Übrigens gift es keinen anderen Weg, dem Menschen die Unsterblichkeit seines Daseins zu beweisen, als ihn zu vermögen, das wahre Leben in sich zu entwickeln. (Zeit 23 ft 3)

Dooyeweerd opposed the traditional view that we are composed of a body and a soul. He says that the body that is put off at death is the whole earthly existence of man in all temporal spheres of life, as this existence is interwoven in individuality structures. Bodily death is in fact the unbinding of all earthly bonds. It is not just a material body that is given up, a body that is conceived as being closed up in the physical-chemical aspects of temporal reality. And the soul, which Scriptures assure us continues after death, must not be understood as any part of this temporal earthly existence, nor as the theoretical abstraction of a substance that has only psychical and normative functions. The soul is rather the full human selfhood, one’s heart, in the sense of the center of one’s whole existence, of which the body is only the temporal organ. (March 19/1938 response to Curators; cited Verburg 226-227).

The temporal body which we put off at death is the entire “mantle of temporal functions” [functiemantel]. (“Het tijdsprobleem en zijn antinomieën op het immanentie-standpunt,” Philosophia Reformata (1939), 4-5). That does not mean that the afterlife is static. As I understand it, although there are no temporal functions, there is a fullness of functions. Our spiritual existence transcends all temporal structures (NC III, 89). And it continues after death.

It is unclear whether Dooyeweerd believed that the afterlife is governed by a different law, or whether it is the same central law which now is being expressed in the diversity of laws of the temporal.

From Dooyeweerd’s view that the need to express ourselves is given at creation, I believe it is reasonable to infer that we receive a new body or nature in the afterlife. This seems to be confirmed by his statement,

Hiermede is allerminst de belijdenis van de wederopstanding des vleesches en de principieele identiteit von den functiemantel na de opstanding prijsgegeven (“Kuyper’s Wetenschapsleer,” Philosophia Reformata (1939) 193-232, p. 204 ft. 13).

[By this we have not at all given up the confession of the resurrection of the flesh and the identity in principle of the mantle of functions after the resurrection.]

The religious center of the law-side is the central revealed law, just as the religious center of the subject-side is the heart (“Das natürliche Rechtsbewusztsein und die Erkenntnis des geoffenbarten göttlichen Gesetzes,” February 28, 1939, ctied by Verburg, 251).

In his first response to the curators of the Free University (April 27, 1937), in response to Hepp’s complaints, Dooyeweerd wrote that the WdW makes a radical break with immanence philosophy in its idea that it understands that our whole temporal human existence proceeds from out of the religious root, the heart. And the fall consisted in the falling away of the heart from its Creator. That is the cause of spiritual death [geestelijken dood]. This spiritual death cannot be confused with bodily [lichamelijken] death nor with eternal [eeuwigen dood]. The acknowledgement of the spiritual death as the consequence of the fall is so central to the WdW that if it is denied, no single part of the WdW can be understood. (Verburg 212).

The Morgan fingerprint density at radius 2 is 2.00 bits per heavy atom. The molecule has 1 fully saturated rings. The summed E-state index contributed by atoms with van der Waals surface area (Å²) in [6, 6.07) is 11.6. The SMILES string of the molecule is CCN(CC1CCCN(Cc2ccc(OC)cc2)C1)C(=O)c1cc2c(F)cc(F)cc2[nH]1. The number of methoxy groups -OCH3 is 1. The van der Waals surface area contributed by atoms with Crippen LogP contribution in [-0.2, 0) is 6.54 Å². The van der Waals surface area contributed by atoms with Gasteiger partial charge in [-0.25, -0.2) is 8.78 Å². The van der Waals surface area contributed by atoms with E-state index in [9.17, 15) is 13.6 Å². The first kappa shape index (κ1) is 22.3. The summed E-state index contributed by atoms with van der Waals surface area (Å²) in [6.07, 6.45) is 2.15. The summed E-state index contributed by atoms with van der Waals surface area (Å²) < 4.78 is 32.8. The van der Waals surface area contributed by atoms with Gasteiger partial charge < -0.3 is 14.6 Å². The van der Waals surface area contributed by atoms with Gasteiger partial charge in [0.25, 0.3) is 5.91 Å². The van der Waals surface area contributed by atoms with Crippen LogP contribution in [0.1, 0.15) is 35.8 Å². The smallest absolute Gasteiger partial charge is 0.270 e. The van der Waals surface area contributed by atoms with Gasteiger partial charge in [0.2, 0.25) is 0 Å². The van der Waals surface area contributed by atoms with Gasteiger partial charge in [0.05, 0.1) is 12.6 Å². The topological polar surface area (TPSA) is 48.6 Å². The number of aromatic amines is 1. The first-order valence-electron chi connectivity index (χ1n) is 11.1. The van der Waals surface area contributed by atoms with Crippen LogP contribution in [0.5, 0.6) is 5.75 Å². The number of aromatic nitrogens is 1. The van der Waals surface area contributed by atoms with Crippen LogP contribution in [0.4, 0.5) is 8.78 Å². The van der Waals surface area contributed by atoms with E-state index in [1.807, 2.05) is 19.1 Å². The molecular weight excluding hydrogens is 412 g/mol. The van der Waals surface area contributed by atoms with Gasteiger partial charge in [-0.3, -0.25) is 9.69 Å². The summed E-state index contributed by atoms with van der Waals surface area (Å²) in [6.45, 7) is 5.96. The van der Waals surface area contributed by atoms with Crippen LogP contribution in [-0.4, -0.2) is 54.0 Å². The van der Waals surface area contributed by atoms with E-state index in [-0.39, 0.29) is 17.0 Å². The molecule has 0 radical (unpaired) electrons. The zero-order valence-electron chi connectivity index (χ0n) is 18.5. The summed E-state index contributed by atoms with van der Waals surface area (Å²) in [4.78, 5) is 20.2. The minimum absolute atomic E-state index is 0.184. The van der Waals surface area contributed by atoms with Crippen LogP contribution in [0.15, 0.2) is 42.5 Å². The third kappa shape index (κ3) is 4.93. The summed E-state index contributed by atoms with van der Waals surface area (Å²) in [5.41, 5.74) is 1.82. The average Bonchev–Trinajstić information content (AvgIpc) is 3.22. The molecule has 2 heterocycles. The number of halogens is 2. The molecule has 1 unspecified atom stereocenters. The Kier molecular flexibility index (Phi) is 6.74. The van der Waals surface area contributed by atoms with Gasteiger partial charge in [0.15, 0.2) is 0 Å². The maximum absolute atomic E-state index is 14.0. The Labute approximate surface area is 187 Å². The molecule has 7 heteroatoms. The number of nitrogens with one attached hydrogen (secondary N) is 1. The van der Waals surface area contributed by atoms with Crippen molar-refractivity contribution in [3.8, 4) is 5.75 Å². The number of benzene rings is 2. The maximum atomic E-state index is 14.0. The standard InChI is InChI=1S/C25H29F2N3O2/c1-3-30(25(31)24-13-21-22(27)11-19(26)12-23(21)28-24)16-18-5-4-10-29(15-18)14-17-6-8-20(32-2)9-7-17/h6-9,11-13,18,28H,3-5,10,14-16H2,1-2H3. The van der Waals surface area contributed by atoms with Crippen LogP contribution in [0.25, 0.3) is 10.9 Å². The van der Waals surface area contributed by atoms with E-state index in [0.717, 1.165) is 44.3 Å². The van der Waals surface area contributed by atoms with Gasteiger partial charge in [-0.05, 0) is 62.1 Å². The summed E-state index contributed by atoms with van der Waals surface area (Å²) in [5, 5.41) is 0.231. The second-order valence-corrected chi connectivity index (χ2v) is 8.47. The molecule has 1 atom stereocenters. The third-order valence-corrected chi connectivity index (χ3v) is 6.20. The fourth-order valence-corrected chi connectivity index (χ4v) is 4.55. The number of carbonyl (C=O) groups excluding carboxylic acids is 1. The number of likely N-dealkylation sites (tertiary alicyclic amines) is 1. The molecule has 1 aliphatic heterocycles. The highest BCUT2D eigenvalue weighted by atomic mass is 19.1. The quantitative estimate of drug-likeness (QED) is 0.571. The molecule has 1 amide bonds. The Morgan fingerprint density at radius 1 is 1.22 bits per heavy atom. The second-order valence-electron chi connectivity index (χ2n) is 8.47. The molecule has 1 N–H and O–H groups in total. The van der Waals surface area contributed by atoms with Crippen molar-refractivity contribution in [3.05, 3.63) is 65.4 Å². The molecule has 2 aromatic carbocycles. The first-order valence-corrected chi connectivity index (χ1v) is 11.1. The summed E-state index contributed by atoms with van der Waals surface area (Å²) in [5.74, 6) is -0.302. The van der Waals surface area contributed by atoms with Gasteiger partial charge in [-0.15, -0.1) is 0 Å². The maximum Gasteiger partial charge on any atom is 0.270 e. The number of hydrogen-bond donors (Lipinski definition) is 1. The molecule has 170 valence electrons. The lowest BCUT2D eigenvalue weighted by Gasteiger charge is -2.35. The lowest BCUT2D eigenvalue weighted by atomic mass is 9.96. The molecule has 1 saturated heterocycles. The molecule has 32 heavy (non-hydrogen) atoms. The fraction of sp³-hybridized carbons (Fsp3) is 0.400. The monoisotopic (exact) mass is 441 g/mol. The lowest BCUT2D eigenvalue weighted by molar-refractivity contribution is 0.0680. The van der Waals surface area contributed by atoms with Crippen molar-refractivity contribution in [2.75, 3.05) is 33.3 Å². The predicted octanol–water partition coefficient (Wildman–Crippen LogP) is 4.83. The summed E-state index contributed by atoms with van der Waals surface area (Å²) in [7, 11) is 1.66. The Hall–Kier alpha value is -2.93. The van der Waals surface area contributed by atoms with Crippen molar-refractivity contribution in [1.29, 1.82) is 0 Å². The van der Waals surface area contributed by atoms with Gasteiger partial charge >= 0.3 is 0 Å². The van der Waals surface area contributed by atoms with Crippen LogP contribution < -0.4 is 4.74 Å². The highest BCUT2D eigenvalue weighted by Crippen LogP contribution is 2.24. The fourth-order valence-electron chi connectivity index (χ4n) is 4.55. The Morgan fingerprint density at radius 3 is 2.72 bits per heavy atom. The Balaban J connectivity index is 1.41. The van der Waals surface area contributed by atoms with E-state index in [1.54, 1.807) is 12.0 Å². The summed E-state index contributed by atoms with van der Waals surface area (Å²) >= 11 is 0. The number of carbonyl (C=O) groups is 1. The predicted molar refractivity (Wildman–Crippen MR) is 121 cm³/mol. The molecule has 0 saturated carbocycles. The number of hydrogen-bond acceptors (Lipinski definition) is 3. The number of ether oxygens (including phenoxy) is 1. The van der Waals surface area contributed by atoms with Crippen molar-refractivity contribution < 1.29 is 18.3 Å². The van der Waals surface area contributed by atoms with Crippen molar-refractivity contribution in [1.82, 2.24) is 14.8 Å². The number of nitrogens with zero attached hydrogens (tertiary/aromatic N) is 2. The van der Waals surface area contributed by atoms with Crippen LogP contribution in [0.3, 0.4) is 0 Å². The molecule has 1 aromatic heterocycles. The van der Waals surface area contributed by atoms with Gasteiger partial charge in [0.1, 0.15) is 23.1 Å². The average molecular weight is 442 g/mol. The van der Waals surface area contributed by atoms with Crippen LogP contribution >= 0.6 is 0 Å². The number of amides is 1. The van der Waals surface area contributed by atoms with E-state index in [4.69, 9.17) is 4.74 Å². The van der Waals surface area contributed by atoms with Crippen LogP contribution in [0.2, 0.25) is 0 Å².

Bodily death is the freeing from all earthly relations [losmaking van alle aardsche banden]. It is not just the putting off of a problematic material body whose existence is closed up in the physical-chemical aspects of temporal reality. And the “soul” whose continued existence is assured to us beyond doubt by Scripture and the confessions, may not be understood as a part of temporal earthly existence, or as the theoretical abstraction of a “substance” that has merely psychical and normative functions. It is rather the full human selfhood, man’s heart in the meaning of the center of the whole of his existence, of which the “body” is the temporal instrument [organon]. (Third response to curators, March 19, 1938; Verburg 226).

Baader says that after the goal of our embodiment has been completed, the completion of a higher and now unauflösbare [cannot be dissolved] permanent embodiment (in the sense that it cannot be dissolved it is ‘unauflösbare] has been completed, the scaffolding collapses after the house is built. He cites 2 Cor. 5:1:

For we know that, if our earthly house of this tabernacle were dissolved we have a building of God, a house not made with hands, eternal in the heavens.

Baader says that this new house cannot be less than our old earthly body. If the temporal is that which can be sensed, heard, touched, and moved, the new body is in the realm of that which sees, hears, touches and moves. (“Über den Begriff der Extasis (Verzücktheit) als Metastasis (Versetztheit),” Philosophische Schriften I, 323).

Notes revised Jan 2/05; Dec 23/16